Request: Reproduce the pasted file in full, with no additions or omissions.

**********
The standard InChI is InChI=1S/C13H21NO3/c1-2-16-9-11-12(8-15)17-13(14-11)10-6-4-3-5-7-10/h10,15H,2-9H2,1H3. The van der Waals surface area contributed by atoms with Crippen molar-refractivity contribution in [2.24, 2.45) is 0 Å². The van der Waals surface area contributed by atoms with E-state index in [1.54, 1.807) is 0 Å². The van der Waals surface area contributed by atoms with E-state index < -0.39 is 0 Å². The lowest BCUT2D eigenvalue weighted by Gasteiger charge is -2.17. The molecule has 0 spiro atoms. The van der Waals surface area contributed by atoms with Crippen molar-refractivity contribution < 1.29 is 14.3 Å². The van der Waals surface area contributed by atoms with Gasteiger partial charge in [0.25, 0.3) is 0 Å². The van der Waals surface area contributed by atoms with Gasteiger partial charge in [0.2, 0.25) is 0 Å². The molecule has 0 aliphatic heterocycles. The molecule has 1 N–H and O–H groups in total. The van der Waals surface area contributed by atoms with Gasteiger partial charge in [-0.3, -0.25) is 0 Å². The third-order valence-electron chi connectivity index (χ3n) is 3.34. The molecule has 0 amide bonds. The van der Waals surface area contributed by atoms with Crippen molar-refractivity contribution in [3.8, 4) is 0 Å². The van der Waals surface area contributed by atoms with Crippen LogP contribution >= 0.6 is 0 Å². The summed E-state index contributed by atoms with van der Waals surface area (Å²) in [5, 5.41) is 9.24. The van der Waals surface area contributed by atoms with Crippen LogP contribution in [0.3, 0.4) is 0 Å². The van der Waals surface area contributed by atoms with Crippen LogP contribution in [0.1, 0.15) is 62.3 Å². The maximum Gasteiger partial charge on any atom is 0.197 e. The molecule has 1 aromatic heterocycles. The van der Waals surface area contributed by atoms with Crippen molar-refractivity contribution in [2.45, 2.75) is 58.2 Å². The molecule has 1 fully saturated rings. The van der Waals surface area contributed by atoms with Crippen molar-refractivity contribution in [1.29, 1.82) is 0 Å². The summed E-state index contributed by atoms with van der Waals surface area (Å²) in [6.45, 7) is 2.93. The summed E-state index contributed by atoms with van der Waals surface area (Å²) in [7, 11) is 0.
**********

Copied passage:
The standard InChI is InChI=1S/C13H21NO3/c1-2-16-9-11-12(8-15)17-13(14-11)10-6-4-3-5-7-10/h10,15H,2-9H2,1H3. The van der Waals surface area contributed by atoms with Crippen molar-refractivity contribution in [2.24, 2.45) is 0 Å². The van der Waals surface area contributed by atoms with E-state index in [1.54, 1.807) is 0 Å². The van der Waals surface area contributed by atoms with E-state index < -0.39 is 0 Å². The lowest BCUT2D eigenvalue weighted by Gasteiger charge is -2.17. The molecule has 0 spiro atoms. The van der Waals surface area contributed by atoms with Crippen molar-refractivity contribution < 1.29 is 14.3 Å². The van der Waals surface area contributed by atoms with Gasteiger partial charge in [0.25, 0.3) is 0 Å². The van der Waals surface area contributed by atoms with Gasteiger partial charge in [0.2, 0.25) is 0 Å². The molecule has 0 aliphatic heterocycles. The molecule has 1 N–H and O–H groups in total. The van der Waals surface area contributed by atoms with Gasteiger partial charge in [-0.3, -0.25) is 0 Å². The third-order valence-electron chi connectivity index (χ3n) is 3.34. The molecule has 0 amide bonds. The van der Waals surface area contributed by atoms with Crippen molar-refractivity contribution in [3.8, 4) is 0 Å². The van der Waals surface area contributed by atoms with Crippen LogP contribution >= 0.6 is 0 Å². The summed E-state index contributed by atoms with van der Waals surface area (Å²) in [5, 5.41) is 9.24. The van der Waals surface area contributed by atoms with Crippen LogP contribution in [0.3, 0.4) is 0 Å². The van der Waals surface area contributed by atoms with Crippen LogP contribution in [0.1, 0.15) is 62.3 Å². The maximum Gasteiger partial charge on any atom is 0.197 e. The molecule has 1 aromatic heterocycles. The van der Waals surface area contributed by atoms with Crippen molar-refractivity contribution in [2.45, 2.75) is 58.2 Å². The molecule has 1 fully saturated rings. The van der Waals surface area contributed by atoms with Crippen molar-refractivity contribution in [1.29, 1.82) is 0 Å². The summed E-state index contributed by atoms with van der Waals surface area (Å²) in [6.45, 7) is 2.93. The summed E-state index contributed by atoms with van der Waals surface area (Å²) in [7, 11) is 0.